In this tutorial, I'll show you how to test the manifold differential pressure (MDP) sensor on your 2.4L equipped Mitsubishi Galant (Eclipse or Expo) using a simple multimeter.
NOTE: The manifold pressure differential (MDP) sensor is usually mistaken for a MAP sensor. Although they both function in the exact same manner the MPD sensor is not used to help calculate air flow (for fuel injection purposes). The MDP sensor is used as a feedback sensor for the EGR system.
Contents of this tutorial:
You can find this tutorial in Spanish here: Cómo Probar El Sensor De la Presión Diferencial Del Múltiple (2.4L Mitsubishi) (at: autotecnico-online.com).
Symptoms Of A Bad MDP Sensor
Your Mitsubishi's 2.4L engine's fuel system is not a speed density type where the PCM relies on a manifold absolute pressure (MAP) sensor to help calculate the amount of air entering the engine (it uses the MAF sensor for air flow measurement). Rather, the main purpose of the manifold differential pressure (MDP) sensor is to monitor the exhaust gas recirculation (EGR) valve.
Keeping the above in mind, manifold differential pressure (MDP) sensor issues are usually accompanied by EGR system problems (but not always).
The most obvious symptom of a failed MDP sensor is the check engine light (CEL) will be shining nice and bright. If your PCM is doing its job, you'll have a specific MDP sensor trouble code stored in its memory (which you can retrieve with a scan tool or code reader).
Here's a list of the symptoms you'll see with a failed MDP sensor:
- Diagnostic trouble codes (DTCs):
- P01400: Manifold Differential Pressure Sensor Circuit Failure.
- P0400 EGR Valve Flow Failure.
- Doesn't pass the smog check.
Let's jump into the first test in the next subheading.
TEST 1: Checking The MDP Sensor Signal
In this first test, we're gonna' check to see if the MDP sensor is creating a proper voltage signal when we manually apply vacuum to it.
This is pretty easy test, but it does require that you apply vacuum to the MDP sensor. You can use a vacuum pump or you can use your mouth.
NOTE: The ignition key must be in the ON position and MDP sensor must remain connected to its connector during this test.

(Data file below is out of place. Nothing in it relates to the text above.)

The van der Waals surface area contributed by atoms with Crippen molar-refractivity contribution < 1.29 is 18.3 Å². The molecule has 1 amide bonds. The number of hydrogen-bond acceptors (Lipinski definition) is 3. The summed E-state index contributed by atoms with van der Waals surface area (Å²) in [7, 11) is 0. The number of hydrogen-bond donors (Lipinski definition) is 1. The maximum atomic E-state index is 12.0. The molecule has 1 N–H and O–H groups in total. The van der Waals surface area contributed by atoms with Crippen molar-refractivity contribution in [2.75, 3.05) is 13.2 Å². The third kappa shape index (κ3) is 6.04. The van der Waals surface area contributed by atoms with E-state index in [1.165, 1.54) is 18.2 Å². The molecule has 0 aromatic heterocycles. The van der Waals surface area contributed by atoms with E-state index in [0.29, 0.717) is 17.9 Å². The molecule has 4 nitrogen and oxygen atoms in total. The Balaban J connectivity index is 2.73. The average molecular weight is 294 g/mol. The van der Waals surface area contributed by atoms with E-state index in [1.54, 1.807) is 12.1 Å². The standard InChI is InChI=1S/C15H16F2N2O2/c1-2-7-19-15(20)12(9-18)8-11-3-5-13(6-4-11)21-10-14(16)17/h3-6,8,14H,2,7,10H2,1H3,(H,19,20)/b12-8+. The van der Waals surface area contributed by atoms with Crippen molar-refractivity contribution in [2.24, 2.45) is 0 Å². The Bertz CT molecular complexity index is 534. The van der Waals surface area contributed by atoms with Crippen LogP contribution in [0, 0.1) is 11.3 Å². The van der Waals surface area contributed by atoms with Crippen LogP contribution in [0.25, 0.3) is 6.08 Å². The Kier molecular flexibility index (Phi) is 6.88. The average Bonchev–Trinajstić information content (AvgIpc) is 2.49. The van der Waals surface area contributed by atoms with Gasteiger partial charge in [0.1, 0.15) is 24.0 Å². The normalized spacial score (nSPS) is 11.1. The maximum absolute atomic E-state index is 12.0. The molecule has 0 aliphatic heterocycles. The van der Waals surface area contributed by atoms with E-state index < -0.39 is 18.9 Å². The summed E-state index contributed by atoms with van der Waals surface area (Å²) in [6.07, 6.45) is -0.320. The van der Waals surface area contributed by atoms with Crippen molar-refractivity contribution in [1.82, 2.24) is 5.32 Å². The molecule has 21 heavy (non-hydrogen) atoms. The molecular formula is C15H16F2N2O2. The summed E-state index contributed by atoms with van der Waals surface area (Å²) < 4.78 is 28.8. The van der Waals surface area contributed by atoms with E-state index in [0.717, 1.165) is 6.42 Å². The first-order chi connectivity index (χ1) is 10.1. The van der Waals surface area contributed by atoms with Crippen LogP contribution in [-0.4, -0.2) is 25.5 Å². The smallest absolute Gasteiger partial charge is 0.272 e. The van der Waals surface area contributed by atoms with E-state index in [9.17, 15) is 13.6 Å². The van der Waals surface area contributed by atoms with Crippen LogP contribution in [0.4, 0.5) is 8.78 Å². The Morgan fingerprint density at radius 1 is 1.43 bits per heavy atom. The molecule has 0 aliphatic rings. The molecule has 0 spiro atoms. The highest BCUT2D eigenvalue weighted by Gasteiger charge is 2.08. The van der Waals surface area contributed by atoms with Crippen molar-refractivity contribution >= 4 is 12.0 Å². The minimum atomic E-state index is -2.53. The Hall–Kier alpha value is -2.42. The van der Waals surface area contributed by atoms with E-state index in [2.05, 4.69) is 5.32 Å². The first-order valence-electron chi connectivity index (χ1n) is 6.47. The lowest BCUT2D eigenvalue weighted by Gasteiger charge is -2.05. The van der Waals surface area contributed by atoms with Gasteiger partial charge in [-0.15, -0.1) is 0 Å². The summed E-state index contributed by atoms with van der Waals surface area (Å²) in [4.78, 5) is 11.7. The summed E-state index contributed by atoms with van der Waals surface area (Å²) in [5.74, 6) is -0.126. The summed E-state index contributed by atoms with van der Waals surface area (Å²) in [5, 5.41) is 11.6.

OK, to get this show on the road, this is what you need to do:
Remove the MDP sensor from its place on the intake manifold.
Connect your vacuum pump to the MDP sensor's vacuum port using a vacuum hose. Before you proceed to the next step, make sure the MDP sensor is connected to its connector.
With your multimeter in Volts DC mode probe the wire that connects to the MDP sensor connector terminal labeled with the number 1 (in the illustration above).
You'll need to use a tool like a wire piercing probe to access the signal inside the wire. To see what a wire piercing probe looks like, go here: Wire Piercing Probe.
Ground the black multimeter test lead directly on the battery negative (-) terminal.
Turn the key ON but don't start the engine.
Your multimeter should register about 3.8 to 4.0 Volts DC.
Now, pump the vacuum pump to apply vacuum to the MDP sensor. The voltage should drop down to 1.1 Volts.
As you release the vacuum you're applying to the MDP sensor, the voltage should increase back to the value you noticed at the beginning.
Repeat this test step several times and each time, you should see the same values on your multimeter.
OK, let's take a look at what your vacuum pump test results mean:
CASE 1: Your multimeter registered the indicated voltages as you applied vacuum. This tells you that the manifold differential pressure sensor is OK (not defective).
Now, if your vehicle still has the MDP sensor code lighting up the check engine on your instrument cluster, take a look at the section: MDP Code Won't Go Away for more info.
CASE 2: Your multimeter registered voltage, but it did not increase or decrease as you applied vacuum. This confirms that the manifold differential pressure (MDP) sensor on your Mitsubishi is bad. Replacing the MDP sensor will solve the MDP sensor trouble code lighting up the check engine light.
CASE 3: Your multimeter registered 0 Volts. This usually means that the MDP sensor is fried. To be absolutely sure, I suggest confirming that the MDP sensor has power and Ground. If both (power and Ground) are present, the MDP sensor is bad. To test for power, go to: TEST 2: Verifying The Manifold Differential Pressure Sensor Is Getting Power.